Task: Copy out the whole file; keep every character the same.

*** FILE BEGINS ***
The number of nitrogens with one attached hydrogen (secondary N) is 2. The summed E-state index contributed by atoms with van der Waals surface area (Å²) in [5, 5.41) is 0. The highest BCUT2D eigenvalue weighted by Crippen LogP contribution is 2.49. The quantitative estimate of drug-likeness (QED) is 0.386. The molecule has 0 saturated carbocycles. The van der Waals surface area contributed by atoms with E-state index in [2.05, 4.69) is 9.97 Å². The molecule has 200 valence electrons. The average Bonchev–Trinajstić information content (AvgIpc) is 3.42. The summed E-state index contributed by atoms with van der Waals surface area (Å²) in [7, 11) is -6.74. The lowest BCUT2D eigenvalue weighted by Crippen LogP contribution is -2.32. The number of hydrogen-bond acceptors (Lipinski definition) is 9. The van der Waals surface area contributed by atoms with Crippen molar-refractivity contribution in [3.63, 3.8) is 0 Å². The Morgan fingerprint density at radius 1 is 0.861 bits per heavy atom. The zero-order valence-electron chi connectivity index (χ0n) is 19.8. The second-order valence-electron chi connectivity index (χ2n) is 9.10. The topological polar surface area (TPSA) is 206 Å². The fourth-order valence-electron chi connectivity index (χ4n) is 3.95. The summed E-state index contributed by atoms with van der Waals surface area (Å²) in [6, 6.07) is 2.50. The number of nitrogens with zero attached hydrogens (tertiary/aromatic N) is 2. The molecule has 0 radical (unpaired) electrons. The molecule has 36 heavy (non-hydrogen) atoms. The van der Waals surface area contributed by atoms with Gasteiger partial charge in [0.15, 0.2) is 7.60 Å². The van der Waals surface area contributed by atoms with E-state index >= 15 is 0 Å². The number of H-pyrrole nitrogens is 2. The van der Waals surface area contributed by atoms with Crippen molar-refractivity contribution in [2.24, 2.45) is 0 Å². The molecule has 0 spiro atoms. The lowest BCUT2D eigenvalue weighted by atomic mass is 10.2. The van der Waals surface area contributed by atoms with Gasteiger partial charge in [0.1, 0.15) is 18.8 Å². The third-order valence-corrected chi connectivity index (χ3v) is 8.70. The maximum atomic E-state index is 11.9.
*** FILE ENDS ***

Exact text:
The number of nitrogens with one attached hydrogen (secondary N) is 2. The summed E-state index contributed by atoms with van der Waals surface area (Å²) in [5, 5.41) is 0. The highest BCUT2D eigenvalue weighted by Crippen LogP contribution is 2.49. The quantitative estimate of drug-likeness (QED) is 0.386. The molecule has 0 saturated carbocycles. The van der Waals surface area contributed by atoms with E-state index in [2.05, 4.69) is 9.97 Å². The molecule has 200 valence electrons. The average Bonchev–Trinajstić information content (AvgIpc) is 3.42. The summed E-state index contributed by atoms with van der Waals surface area (Å²) in [7, 11) is -6.74. The lowest BCUT2D eigenvalue weighted by Crippen LogP contribution is -2.32. The number of hydrogen-bond acceptors (Lipinski definition) is 9. The van der Waals surface area contributed by atoms with Crippen molar-refractivity contribution in [3.63, 3.8) is 0 Å². The Morgan fingerprint density at radius 1 is 0.861 bits per heavy atom. The zero-order valence-electron chi connectivity index (χ0n) is 19.8. The second-order valence-electron chi connectivity index (χ2n) is 9.10. The topological polar surface area (TPSA) is 206 Å². The fourth-order valence-electron chi connectivity index (χ4n) is 3.95. The summed E-state index contributed by atoms with van der Waals surface area (Å²) in [6, 6.07) is 2.50. The number of nitrogens with zero attached hydrogens (tertiary/aromatic N) is 2. The molecule has 0 radical (unpaired) electrons. The molecule has 36 heavy (non-hydrogen) atoms. The van der Waals surface area contributed by atoms with Gasteiger partial charge in [0.15, 0.2) is 7.60 Å². The van der Waals surface area contributed by atoms with E-state index >= 15 is 0 Å². The number of H-pyrrole nitrogens is 2. The van der Waals surface area contributed by atoms with Crippen molar-refractivity contribution in [2.24, 2.45) is 0 Å². The molecule has 0 spiro atoms. The lowest BCUT2D eigenvalue weighted by atomic mass is 10.2. The van der Waals surface area contributed by atoms with Gasteiger partial charge in [0.1, 0.15) is 18.8 Å². The third-order valence-corrected chi connectivity index (χ3v) is 8.70. The maximum atomic E-state index is 11.9.